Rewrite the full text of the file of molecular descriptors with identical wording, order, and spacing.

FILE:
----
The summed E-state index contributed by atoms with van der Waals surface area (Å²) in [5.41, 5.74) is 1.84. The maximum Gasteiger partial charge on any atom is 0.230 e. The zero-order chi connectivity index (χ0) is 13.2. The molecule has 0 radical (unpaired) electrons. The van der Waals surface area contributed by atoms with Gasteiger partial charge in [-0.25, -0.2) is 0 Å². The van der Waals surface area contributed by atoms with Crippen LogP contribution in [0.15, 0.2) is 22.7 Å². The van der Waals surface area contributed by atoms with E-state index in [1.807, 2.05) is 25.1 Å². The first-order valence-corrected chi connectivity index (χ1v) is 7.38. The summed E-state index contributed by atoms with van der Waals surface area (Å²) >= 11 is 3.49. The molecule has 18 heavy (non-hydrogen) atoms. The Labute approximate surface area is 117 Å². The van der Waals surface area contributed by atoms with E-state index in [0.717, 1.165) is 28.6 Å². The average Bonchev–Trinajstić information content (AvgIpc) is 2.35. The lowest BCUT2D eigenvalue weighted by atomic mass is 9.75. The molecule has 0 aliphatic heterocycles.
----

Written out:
The summed E-state index contributed by atoms with van der Waals surface area (Å²) in [5.41, 5.74) is 1.84. The maximum Gasteiger partial charge on any atom is 0.230 e. The zero-order chi connectivity index (χ0) is 13.2. The molecule has 0 radical (unpaired) electrons. The van der Waals surface area contributed by atoms with Gasteiger partial charge in [-0.25, -0.2) is 0 Å². The van der Waals surface area contributed by atoms with Crippen LogP contribution in [0.15, 0.2) is 22.7 Å². The van der Waals surface area contributed by atoms with E-state index in [1.807, 2.05) is 25.1 Å². The first-order valence-corrected chi connectivity index (χ1v) is 7.38. The summed E-state index contributed by atoms with van der Waals surface area (Å²) >= 11 is 3.49. The molecule has 18 heavy (non-hydrogen) atoms. The Labute approximate surface area is 117 Å². The van der Waals surface area contributed by atoms with E-state index in [0.717, 1.165) is 28.6 Å². The average Bonchev–Trinajstić information content (AvgIpc) is 2.35. The lowest BCUT2D eigenvalue weighted by atomic mass is 9.75. The molecule has 0 aliphatic heterocycles.